Category Archives: education

How the U.S. Disposed of 1.4B Acres

From Homesteading the Plains Toward a New History, by Richard Edwards, Jacob K. Friefeld, and Rebecca S. Wingo (University of Nebraska Press, 2017), Kindle pp. 6-7:

Homesteading was one way in which the federal government transferred parts of America’s enormous public domain to private ownership. The U.S. government acquired nearly 1.5 billion acres in the lower forty-eight states between 1781 and 1853, through the Revolutionary War treaty, the Louisiana Purchase, the Mexican War cessions, the settlement of boundary disputes with the British over Canada, and a few other minor acquisitions. From the outset many individuals, whether landless or the mightiest land barons, mining companies, and speculators, eagerly looked on public land as a source of potential riches for themselves. But the government was also interested in moving public land into private hands for a variety of motives that shifted over time. Initially it sought to use land sales to fund the federal budget, but later it distributed land to stimulate canal and railroad growth, to occupy remote regions and thereby forestall threats from foreign powers, to populate the West in order to foster private economic development, and to create a land-owning, small-farmer middle class that would sustain a democratic society.

We can trace in broad terms the disposition of this 1.442 billion-acre public domain. The national government today continues possession of about 26 percent (380 million acres). It transferred approximately 22 percent (328 million acres) to individual states, most of which was sold, and homesteaders claimed about 19 percent (270 million, or possibly as much as 285 million, acres). The balance, roughly 32 percent (between 449 and 464 million acres) was transferred to private owners through sales, grants to railroad corporations, veterans’ bonuses, agricultural college grants, and other distributions, or it was stolen, misappropriated, reserved, or otherwise caused to disappear from the public land rolls. Homesteading accounted for between a quarter and a third of the public land transferred by the federal government to private owners.

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Soviet Campaign for Latin Scripts

From Kingdom of Characters: The Language Revolution That Made China Modern, by Jing Tsu (Riverhead Books, 2022), Kindle pp. 188-192:

In 1921, twenty-two-year-old Qu Qiubai was dispatched by a Chinese news syndicate from Beijing to the Soviet Union with a mission to report on the post-Bolshevik regime. The journey would become a personal quest as well as a political pilgrimage for this rookie journalist with delicate features and a touch of melancholy. Qu unexpectedly met many compatriots on his way to Moscow, among them Chinese laborers and shopkeepers ensconced in the Far East cities of Irkutsk and Chita.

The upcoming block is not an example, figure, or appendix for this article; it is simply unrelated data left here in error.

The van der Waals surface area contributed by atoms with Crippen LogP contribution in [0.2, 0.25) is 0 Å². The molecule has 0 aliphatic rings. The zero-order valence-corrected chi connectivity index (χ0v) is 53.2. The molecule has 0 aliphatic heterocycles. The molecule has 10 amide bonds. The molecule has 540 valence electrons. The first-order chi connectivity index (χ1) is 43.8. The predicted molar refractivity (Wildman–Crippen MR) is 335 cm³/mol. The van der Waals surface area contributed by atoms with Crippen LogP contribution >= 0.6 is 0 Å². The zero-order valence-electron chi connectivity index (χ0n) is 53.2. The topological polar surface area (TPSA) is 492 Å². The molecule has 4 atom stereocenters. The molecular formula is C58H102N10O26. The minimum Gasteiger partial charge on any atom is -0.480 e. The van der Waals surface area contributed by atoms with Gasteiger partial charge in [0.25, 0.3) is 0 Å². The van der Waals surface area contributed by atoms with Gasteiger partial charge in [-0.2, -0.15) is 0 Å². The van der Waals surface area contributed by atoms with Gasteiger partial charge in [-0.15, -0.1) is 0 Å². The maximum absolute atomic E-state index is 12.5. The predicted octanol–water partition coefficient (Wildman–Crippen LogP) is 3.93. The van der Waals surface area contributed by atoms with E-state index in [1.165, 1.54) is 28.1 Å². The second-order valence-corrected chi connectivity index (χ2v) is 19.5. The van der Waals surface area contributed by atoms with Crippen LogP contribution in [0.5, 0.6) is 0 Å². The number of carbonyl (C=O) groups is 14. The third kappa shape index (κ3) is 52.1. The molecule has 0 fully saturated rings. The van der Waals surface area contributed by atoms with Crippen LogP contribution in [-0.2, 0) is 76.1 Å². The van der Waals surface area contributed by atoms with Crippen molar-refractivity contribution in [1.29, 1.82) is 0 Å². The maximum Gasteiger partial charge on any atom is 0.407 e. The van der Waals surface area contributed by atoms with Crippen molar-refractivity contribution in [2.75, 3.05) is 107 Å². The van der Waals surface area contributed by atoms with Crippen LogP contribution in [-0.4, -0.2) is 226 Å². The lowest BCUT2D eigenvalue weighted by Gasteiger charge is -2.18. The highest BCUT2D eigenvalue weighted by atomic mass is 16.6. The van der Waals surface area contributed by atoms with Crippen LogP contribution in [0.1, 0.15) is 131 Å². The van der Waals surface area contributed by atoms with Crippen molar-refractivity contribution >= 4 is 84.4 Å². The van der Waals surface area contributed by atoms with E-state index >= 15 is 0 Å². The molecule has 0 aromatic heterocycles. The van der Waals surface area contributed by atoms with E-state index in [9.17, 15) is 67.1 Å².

Qu was sent back to Russia in 1928 with many of his fellow Chinese Marxists to regroup under the tutelage of their Bolshevik brothers. By this time, the language question occupied the forefront of the Soviet Union’s policy toward its own national minorities. The newly unified Soviet Union included swaths of Central Asia that did not speak or read Russian. Among the groups in these regions that already had a written tradition, Arabic had been in use for almost a thousand years. Some of the national minorities in Turkic Central Asia had no script at all. Pacifying and assimilating these groups would require careful strategy from the Soviets. Reducing illiteracy with Latinized scripts became a key part of a general campaign to educate and control the population.

After the Bolshevik Revolution of 1917, the Central Asia Turkic republics began testing the Latin alphabet as a medium for their spoken languages. Many Turkic groups saw Arabic script as increasingly insufficient to meet the practical demands of modern life, much in the same way that Chinese reformers had viewed character writing as a disadvantage in the technological age. As a Soviet Tajik poet explained, the Latin alphabet flew at the speed of an airplane, while the Arabic script limped along like a weak donkey in pain. Others saw the conversion to Latin script as a matter of sharing in humanity’s survival, because written records provide continuity from the past into the present.

The Soviet Central Committee supported the Latinization of the Arabic script in pursuit of a multinational language policy. The idea was to give each group its own right to linguistic self-determination within the newly unified Soviet state. Fifty-two languages were targeted for conversion to Roman script and about seventy were eventually Latinized, spanning an area that stretched between Norway and Korea.